Yet still no Islamic organization in the U.S. offers any strategy to prevent “radicalization” of converts. Now, why is that? “2 of 4 Calif. Terror Suspects Were New Islamic Converts,” by Gillian Flaccus for the Associated Press, November 21:
(UPLAND, Calif.) “” Three of the young men swept up in a federal terrorism probe grew up in the Southern California suburbs where they played pick-up basketball, ran for homecoming court and sparred in video games with neighborhood kids “” a far cry from the wannabe terrorists described by the FBI.
Two of the men converted to Islam less than two years ago and the third, an American-born Vietnamese Muslim, drifted into the orbit of the alleged terror cell as recently as September after a game of paintball. He also is an unemployed high school dropout and new father.
The rapid evolution from suburban teen to aspiring jihadist alleged in court documents blindsided family members, but experts who study homegrown terrorism said the case highlights the susceptibility of new converts to radicalization, particularly among the young.
Conversion to Islam requires just a single statement of faith, but the newly faithful must then choose among a universe of competing interpretations of Islam, many overtly political and easily available on the Internet.
“To convert to Islam you just have to make one statement of faith: “˜There is no God but God, and Muhammad is his messenger.” But these people did that and then they feel they are Muslim,” said Muhamad Ali, an assistant professor at the University of California, Riverside, and an expert in Islamic studies.
They don’t just “feel” they are Muslim. If they say the shahada in front of a Muslim male witness, then they are Muslim, by every definition of Islam.
“They might pray five times a day, they might fast, but they don”t see Islam in a comprehensive way. Education and understanding are critical and one of the challenges in the United States is to make sure that these converts are in the right hands.”
What are the “right hands”? What is a “comprehensive way”? In any case, in reality, no mosque or Islamic school in the U.S. offers any program to keep converts away from the al-Qaeda understanding of Islam.
According to court documents, the four men arrested late last week in what the FBI called a homegrown terror cell weren”t in the right hands.
Two of the men, Miguel Alejandro Santana Vidriales, 21, and Ralph Deleon, 23, converted after meeting 34-year-old Sohiel Omar Kabir in an Ontario, Calif., hookah bar. The naturalized U.S. citizen from Afghanistan introduced them to the radical Islamist doctrine of the U.S.-born extremist cleric Anwar al-Awlaki, who was killed last year in an American airstrike in Yemen, according to court files unsealed this week.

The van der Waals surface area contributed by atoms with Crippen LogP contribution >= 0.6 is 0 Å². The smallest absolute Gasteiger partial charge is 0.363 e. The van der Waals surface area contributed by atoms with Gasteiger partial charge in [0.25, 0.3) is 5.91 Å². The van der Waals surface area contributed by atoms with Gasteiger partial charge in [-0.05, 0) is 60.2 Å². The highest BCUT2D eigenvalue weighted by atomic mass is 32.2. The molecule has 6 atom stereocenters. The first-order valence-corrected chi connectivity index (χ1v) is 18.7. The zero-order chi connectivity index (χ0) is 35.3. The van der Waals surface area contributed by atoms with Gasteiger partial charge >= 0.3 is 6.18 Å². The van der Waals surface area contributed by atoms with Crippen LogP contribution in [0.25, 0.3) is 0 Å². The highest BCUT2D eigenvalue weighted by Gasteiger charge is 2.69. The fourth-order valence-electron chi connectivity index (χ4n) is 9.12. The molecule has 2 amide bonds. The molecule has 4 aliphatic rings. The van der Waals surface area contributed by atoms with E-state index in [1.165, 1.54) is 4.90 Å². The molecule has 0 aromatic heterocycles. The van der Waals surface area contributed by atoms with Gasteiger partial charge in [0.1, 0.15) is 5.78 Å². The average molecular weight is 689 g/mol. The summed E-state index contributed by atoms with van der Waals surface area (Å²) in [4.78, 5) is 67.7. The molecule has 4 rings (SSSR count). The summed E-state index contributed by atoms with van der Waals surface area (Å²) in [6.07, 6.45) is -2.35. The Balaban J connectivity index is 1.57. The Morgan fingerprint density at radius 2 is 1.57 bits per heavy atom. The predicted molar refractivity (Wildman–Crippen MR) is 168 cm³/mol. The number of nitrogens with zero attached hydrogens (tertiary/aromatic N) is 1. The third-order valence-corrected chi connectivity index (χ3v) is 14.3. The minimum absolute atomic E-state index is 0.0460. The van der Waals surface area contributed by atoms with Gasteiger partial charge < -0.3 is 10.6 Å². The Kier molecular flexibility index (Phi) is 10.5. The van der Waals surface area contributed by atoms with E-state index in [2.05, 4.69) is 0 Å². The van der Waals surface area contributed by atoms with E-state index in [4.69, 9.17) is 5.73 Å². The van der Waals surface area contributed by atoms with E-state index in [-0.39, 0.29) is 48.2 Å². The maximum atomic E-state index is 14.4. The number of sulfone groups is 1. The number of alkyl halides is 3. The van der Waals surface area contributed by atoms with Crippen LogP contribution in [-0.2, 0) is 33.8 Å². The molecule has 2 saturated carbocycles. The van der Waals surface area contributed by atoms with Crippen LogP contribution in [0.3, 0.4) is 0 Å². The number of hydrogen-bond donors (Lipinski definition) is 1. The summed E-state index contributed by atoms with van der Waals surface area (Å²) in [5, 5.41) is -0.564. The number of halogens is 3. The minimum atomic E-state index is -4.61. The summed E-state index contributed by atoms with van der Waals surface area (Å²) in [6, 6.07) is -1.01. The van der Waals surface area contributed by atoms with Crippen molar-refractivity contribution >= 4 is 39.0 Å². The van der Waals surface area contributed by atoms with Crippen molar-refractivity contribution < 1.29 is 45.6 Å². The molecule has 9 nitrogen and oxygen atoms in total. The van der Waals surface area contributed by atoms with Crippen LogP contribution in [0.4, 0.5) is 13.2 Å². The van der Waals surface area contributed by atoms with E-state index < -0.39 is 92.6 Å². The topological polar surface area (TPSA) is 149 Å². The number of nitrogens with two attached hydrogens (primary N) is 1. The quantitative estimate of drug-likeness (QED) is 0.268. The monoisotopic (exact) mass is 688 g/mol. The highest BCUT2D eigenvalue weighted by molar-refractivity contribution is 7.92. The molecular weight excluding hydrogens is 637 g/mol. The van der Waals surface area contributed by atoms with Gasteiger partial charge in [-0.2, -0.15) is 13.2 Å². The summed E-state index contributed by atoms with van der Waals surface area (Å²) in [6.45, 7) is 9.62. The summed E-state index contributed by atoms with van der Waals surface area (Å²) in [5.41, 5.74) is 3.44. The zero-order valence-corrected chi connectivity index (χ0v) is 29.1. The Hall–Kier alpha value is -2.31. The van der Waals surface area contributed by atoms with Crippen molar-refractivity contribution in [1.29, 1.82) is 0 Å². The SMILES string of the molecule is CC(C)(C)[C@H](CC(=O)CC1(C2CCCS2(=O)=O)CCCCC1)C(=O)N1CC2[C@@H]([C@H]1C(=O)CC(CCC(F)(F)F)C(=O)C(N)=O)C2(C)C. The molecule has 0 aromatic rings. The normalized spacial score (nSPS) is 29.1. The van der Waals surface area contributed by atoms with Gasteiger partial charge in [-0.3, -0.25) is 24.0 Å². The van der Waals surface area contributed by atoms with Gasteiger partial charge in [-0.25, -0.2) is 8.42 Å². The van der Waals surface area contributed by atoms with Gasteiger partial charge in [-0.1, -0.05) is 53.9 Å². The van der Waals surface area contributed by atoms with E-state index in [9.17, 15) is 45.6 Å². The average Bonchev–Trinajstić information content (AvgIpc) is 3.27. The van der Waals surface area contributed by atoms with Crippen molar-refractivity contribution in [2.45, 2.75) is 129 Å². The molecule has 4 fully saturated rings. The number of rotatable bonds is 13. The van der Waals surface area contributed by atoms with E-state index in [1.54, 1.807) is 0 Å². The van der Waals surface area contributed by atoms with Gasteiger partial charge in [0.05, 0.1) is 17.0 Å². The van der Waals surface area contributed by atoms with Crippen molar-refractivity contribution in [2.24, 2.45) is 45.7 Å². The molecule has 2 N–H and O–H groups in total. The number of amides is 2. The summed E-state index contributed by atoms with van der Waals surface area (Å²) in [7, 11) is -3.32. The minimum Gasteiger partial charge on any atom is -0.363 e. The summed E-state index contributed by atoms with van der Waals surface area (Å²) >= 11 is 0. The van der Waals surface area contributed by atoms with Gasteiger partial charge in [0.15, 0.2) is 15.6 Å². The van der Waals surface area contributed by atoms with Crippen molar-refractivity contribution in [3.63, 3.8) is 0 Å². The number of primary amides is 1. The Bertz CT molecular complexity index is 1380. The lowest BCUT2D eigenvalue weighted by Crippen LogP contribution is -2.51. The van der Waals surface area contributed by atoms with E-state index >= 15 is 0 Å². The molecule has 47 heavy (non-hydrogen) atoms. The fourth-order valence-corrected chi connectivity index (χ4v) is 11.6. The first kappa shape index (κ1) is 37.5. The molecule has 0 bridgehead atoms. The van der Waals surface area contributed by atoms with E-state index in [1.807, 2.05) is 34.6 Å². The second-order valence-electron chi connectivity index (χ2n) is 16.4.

Kabir later returned to Afghanistan but continued to talk with the Southern California men on Skype. He was taken into custody last weekend.
The fourth defendant, 21-year-old Arifeen David Gojali, joined the group in September after they played paintball together to sharpen their skills, according to court documents.
The father of a baby girl had moved out of his parents” home two months ago and drifted away as he fell under the sway of Deleon, who was a charismatic and popular worshipper at the mosque the two attended, Gojali”s younger sister told The Associated Press….
All four men are facing charges of providing material support to terrorists, which can carry a maximum 15-year prison sentence.
Authorities won”t say how the investigation began, but at least two members of the group shared their beliefs on Facebook and held Skype phone calls with Kabir “” all of which was recorded by an FBI informant or captured by agents monitoring their activity.
Covert FBI agents had conversations with Santana online, where he expressed his support of jihad and desire to join al-Qaida, authorities said….
“The imams should reach out. They have to make the mosques interesting and attractive to young generations and try to understand their psychology, try to address their concerns and have a dialogue,” said Ali, the UC Riverside professor.
“They cannot just say “˜Islam is a religion of peace” and do nothing. To me, this is a really a challenge for imams, to really address the issue,” he said. “They cannot deny it”s happening, even though it”s a very small minority.”
Indeed. But they will not be doing anything by making mosques “interesting and attractive to young generations.” They would have to undertake a radical reinterpretation of the passages of the Qur’an and Hadith that enjoin violence against unbelievers, and a rejection of the mainstream Islamic understanding of those passages. And that is not going to happen.